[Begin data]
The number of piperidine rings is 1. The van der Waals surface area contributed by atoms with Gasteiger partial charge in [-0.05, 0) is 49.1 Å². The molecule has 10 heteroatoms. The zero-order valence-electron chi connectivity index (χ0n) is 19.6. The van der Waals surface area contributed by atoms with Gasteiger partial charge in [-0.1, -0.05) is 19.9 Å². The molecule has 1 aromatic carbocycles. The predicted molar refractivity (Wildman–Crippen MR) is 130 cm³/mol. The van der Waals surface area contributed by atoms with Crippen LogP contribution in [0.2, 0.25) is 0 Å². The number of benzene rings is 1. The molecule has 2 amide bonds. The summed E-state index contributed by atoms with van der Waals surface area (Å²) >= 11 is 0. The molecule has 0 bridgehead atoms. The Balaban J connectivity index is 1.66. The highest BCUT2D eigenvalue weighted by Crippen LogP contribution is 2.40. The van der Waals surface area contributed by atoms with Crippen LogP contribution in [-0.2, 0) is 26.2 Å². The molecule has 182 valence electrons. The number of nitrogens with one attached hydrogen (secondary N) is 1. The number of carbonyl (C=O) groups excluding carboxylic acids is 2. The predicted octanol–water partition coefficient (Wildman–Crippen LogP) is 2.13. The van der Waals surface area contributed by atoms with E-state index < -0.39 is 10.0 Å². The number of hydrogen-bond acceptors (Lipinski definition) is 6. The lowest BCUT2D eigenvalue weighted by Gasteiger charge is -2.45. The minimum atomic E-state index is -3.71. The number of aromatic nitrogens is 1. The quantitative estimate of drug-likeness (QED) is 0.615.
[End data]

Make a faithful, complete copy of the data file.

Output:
The number of piperidine rings is 1. The van der Waals surface area contributed by atoms with Gasteiger partial charge in [-0.05, 0) is 49.1 Å². The molecule has 10 heteroatoms. The zero-order valence-electron chi connectivity index (χ0n) is 19.6. The van der Waals surface area contributed by atoms with Gasteiger partial charge in [-0.1, -0.05) is 19.9 Å². The molecule has 1 aromatic carbocycles. The predicted molar refractivity (Wildman–Crippen MR) is 130 cm³/mol. The van der Waals surface area contributed by atoms with Crippen LogP contribution in [0.2, 0.25) is 0 Å². The number of benzene rings is 1. The molecule has 2 amide bonds. The summed E-state index contributed by atoms with van der Waals surface area (Å²) >= 11 is 0. The molecule has 0 bridgehead atoms. The Balaban J connectivity index is 1.66. The highest BCUT2D eigenvalue weighted by Crippen LogP contribution is 2.40. The van der Waals surface area contributed by atoms with Crippen LogP contribution in [-0.2, 0) is 26.2 Å². The molecule has 182 valence electrons. The number of nitrogens with one attached hydrogen (secondary N) is 1. The number of carbonyl (C=O) groups excluding carboxylic acids is 2. The predicted octanol–water partition coefficient (Wildman–Crippen LogP) is 2.13. The van der Waals surface area contributed by atoms with E-state index < -0.39 is 10.0 Å². The number of hydrogen-bond acceptors (Lipinski definition) is 6. The lowest BCUT2D eigenvalue weighted by Gasteiger charge is -2.45. The minimum atomic E-state index is -3.71. The number of aromatic nitrogens is 1. The quantitative estimate of drug-likeness (QED) is 0.615.